New Water Plumes From Jupiter’s Moon Europa Raise Hopes Of Detecting Microbial Life

Composite image of suspected water vapour plumes erupting at the seven o’clock position off the limb of Jupiter’s moon Europa. NASA

Kristy Hamilton 28 Sep 2016, 22:44

The Conversation

The Hubble Space Telescope has obtained evidence of Jupiter’s moon Europa erupting plumes of water vapour, NASA reports. Hubble first caught a glimpse of the jets in December 2012, but now more plumes have been revealed using a different technique.

The discovery is exciting, as Europa, with its large subsurface ocean, is one of the best candidates for microbial life in the solar system – despite its surface temperature being a frigid -160°C. And plumes mean that samples of microbes could be collected during a flyby, without having to land on the surface.

Europa is Jupiter’s innermost large, icy moon (only slightly smaller than our own moon) and has about 100km of ice and liquid water surrounding its rocky interior.

Galileo discovery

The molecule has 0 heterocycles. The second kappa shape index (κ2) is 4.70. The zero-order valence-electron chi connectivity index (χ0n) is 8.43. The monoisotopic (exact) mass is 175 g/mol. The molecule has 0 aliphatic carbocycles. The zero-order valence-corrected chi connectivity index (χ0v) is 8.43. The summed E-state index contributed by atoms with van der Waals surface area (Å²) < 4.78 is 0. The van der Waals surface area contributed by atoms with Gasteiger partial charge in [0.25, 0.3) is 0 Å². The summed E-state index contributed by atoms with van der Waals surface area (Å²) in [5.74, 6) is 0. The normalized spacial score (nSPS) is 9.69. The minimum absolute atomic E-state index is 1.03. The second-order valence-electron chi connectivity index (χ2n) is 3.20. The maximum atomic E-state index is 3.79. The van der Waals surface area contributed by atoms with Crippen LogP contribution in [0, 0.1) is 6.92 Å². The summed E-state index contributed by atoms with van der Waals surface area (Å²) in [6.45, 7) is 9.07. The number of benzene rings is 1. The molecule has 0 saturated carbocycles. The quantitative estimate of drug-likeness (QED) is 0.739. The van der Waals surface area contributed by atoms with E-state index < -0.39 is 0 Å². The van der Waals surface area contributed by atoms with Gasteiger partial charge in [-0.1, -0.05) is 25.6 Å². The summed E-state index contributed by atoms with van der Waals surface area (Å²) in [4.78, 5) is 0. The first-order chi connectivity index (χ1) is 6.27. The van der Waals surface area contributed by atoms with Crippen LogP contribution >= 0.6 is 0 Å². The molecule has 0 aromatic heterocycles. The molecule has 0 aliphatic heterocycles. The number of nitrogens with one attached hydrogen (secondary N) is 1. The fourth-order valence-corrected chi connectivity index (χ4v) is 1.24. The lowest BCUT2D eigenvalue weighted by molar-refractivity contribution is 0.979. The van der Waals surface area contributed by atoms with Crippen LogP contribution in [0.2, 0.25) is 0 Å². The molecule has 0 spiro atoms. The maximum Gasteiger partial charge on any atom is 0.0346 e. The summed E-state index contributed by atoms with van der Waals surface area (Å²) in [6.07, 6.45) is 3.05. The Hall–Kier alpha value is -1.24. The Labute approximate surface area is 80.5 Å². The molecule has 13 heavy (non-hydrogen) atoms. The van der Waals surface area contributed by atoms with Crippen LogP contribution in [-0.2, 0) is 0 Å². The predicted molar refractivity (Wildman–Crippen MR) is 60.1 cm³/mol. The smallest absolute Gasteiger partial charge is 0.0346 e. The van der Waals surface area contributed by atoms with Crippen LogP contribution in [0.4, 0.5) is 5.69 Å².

Scientists started getting really interested in Europa following observations by NASA’s Galileo probe of Jupiter and its moons from orbit between 1995 and 2003. These showed that Europa’s surface ice is marked by multiple generations of parallel ridges and grooves, except where this pattern has been shattered by the surface breaking apart into randomly disposed slabs (known as “chaos regions”). This can be explained if Europa’s icy shell floats on a layer of liquid water. Each grooved ridge could mark a crack that opened and closed with the changing tide during Europa’s 3.5 day orbit of Jupiter – the ridges being formed from slush that was squeezed to the surface each time the crack closed. The chaos regions would represent slabs of the ice shell that broke apart as a region of the ocean became melted from below, powered by a release of tidal heat through the ocean floor – now frozen into a new configuration.

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